Publications

Articles and Books by the Nonhuman Rights Project

Books

Steven M. Wise, Though the Heavens May Fall: The Landmark Trial That Led to the End of Human Slavery (de Capo Press 2005) (cover review, New York Times Book Review, January 9, 2005; reviewed New York Review of Books, July 14, 2005).

Steven M. Wise, Drawing the Line: Science and the Case for Animal Rights (Perseus Publishing 2002)(Unlocking the Cage: Science and the Case for Animal Rights in the UK).

Steven M. Wise, Rattling the Cage: Toward Legal Rights for Animals (Perseus Publishing 2000 US)(Profile Books, UK 2000)(called a “seminal work” by the Boston Globe (March 3, 2005); Time magazine observed, “(o)nce the domain of activists, animal law has steadily gained respect among law schools and legal scholars since 2000, when … Rattling the Cage provided an academic argument for granting legal rights to animals” (December 13, 2004).

Book Chapters

Steven M. Wise, “Entitling Nonhuman Animals to Fundamental Legal Rights on the Basis of Practical Autonomy” in Animals, Ethics, and Trade (Earthscan 2006).

Steven M. Wise, “Animal Rights, One Step at a Time” in Animal Rights: Current Debates and New Directions (Cass Sunstein and Martha Nussbaum, eds., Oxford University Press 2004).

Steven M. Wise, “A Great Shout – Breaking the Barriers to Legal Rights for Great Apes” in Great Apes and Humans – The Ethics of Coexistence (Smithsonian Press, 2001), reprinted in Animal Law (Clare Palmer, ed. The International Library on Rights, Ashgate Publishing, forthcoming 2008), and in The Animal Ethics Reader (Susan J. Armstrong and Richard G. Boltzler, eds. Routledge 2003).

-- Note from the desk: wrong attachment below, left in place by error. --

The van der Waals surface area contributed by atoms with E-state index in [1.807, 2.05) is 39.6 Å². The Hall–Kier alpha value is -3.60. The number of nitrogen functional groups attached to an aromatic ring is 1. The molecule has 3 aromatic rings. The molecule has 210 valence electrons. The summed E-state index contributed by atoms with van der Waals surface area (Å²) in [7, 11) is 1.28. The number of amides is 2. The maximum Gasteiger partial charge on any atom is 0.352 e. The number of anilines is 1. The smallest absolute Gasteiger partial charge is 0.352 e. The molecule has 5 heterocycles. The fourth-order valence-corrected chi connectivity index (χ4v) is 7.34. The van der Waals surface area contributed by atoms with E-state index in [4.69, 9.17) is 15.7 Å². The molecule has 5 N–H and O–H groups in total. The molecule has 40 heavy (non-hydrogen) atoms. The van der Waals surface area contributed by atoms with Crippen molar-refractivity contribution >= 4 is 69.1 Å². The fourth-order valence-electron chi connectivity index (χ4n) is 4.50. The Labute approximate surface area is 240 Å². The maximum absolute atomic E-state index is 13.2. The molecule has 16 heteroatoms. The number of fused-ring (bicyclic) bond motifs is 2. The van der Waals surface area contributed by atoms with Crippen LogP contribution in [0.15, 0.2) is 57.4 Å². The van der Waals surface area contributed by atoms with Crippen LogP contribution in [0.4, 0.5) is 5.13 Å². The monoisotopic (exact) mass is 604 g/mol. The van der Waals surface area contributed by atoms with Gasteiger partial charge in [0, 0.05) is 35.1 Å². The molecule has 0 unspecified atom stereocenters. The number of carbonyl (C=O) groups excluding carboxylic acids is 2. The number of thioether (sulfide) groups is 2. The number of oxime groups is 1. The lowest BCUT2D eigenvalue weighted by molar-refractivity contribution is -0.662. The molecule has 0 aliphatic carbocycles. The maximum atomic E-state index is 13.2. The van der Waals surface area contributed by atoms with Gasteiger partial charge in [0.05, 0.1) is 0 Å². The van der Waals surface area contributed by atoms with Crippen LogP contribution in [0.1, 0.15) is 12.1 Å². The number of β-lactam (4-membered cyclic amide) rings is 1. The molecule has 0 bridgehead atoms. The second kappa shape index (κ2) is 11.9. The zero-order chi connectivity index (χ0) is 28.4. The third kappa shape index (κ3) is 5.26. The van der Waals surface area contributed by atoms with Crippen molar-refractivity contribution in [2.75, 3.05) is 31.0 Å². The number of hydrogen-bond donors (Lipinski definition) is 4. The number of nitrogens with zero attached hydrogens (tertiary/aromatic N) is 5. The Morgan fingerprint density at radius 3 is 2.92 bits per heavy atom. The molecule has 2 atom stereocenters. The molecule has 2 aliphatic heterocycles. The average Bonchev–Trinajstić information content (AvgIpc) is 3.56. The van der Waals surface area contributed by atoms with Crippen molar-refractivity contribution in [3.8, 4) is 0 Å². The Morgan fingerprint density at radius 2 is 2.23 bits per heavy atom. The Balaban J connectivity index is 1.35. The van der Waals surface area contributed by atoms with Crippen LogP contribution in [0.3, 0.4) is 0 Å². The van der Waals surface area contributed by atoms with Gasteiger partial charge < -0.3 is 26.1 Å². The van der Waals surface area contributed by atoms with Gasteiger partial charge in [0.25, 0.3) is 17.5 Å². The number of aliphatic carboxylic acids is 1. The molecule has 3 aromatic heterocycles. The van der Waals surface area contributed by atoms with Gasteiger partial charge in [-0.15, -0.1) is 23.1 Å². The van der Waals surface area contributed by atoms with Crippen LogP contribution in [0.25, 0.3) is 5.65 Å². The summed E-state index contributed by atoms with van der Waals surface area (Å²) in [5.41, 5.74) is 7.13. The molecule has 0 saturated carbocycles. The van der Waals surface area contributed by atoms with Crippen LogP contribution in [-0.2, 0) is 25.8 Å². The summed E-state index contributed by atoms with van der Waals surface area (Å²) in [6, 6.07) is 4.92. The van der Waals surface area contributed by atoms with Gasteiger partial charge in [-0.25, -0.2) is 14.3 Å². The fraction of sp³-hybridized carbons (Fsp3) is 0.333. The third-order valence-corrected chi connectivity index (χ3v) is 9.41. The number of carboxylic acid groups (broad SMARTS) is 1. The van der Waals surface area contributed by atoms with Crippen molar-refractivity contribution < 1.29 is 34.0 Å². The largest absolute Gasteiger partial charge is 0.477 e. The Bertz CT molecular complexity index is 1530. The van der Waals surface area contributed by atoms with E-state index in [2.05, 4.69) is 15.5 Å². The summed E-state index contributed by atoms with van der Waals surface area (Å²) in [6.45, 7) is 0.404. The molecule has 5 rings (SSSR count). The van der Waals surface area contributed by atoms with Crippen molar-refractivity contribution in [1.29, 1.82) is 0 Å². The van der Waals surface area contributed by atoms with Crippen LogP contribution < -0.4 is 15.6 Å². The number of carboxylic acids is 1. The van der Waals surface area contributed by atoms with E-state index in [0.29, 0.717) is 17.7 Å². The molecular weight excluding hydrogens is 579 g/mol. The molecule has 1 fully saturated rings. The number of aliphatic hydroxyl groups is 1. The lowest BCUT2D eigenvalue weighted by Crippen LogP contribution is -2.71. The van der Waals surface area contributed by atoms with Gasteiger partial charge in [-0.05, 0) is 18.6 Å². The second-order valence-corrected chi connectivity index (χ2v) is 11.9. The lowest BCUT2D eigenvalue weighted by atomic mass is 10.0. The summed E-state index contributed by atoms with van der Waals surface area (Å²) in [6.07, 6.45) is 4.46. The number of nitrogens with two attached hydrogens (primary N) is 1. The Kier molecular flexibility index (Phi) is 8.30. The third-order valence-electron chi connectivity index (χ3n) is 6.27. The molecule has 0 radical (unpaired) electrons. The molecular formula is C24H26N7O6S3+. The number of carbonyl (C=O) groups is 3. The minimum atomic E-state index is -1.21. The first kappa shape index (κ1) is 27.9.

Law Review Articles

Blake M. Mills and Steven M. Wise,The Writ De Homine Replegiando: A Common Law Path to Nonhuman Animal Rights, 25 Geo. Mason U. C.R. L.J. 159 (2015).

Steven M. Wise,Nonhuman Rights to Personhood, text of the Dyson Lecture published in the Pace Environmental Law Review, Vol. 30, Issue 3 (2013).

Steven M. Wise, “Legal Personhood and the Nonhuman Rights Project,” 17 Animal Law 1 (2010).

Steven M. Wise, Commentary, An Argument for the Basic Rights of Farmed Animals,” 106 Mich. L. Rev. First Impressions (2008).

Steven M. Wise, “Arguments in Favour of Basic Legal Rights for Nonhumans,” Reform (Australian Law Reform Commission March, 2008).

Steven M. Wise, “The entitlement of chimpanzees to the common law writs of habeas corpus and de homine replegiando to challenge their legal thinghood,” 37(2) Golden Gate Law Review 219 ( 2007).

Steven M. Wise, “Rattling the Cage Defended,” 43 Boston College Law Review 623 ( 2002).

Steven M. Wise, “Legal Status of Nonhuman Animals,” 8 Animal Law 1 (2002)(symposium participant).

Steven M. Wise, “Animal Thing to Animal Person – Thoughts on Time, Place, and Theories,” 5 Animal Law 59 (1999).

Steven M. Wise, “Hardly a Revolution – The Eligibility of Nonhuman Animals for Dignity Rights in a Liberal Democracy,” 22 Vermont Law Review 793 (1998).

Dr. Jane Goodall and Steven M. Wise, “Why Chimpanzees are Entitled to Fundamental Legal Rights,” Joint Presentation to Senior Lawyers Division of the American Bar Association, August 2, 1996, reprinted in 3 Animal Law 61 (1997).

Steven M. Wise, “Legal Rights for Nonhuman Animals: The Case for Chimpanzees and Bonobos,” 2 Animal Law 179 (1996).

Steven M. Wise, “The Legal Thinghood of Nonhuman Animals,” 23(2) Boston College Environmental Affairs Law Review 471 (1996), reprinted in 3 Private Law Review (2003) and 4 Private Law Review (2004)(China University of Politics and Law Publishing).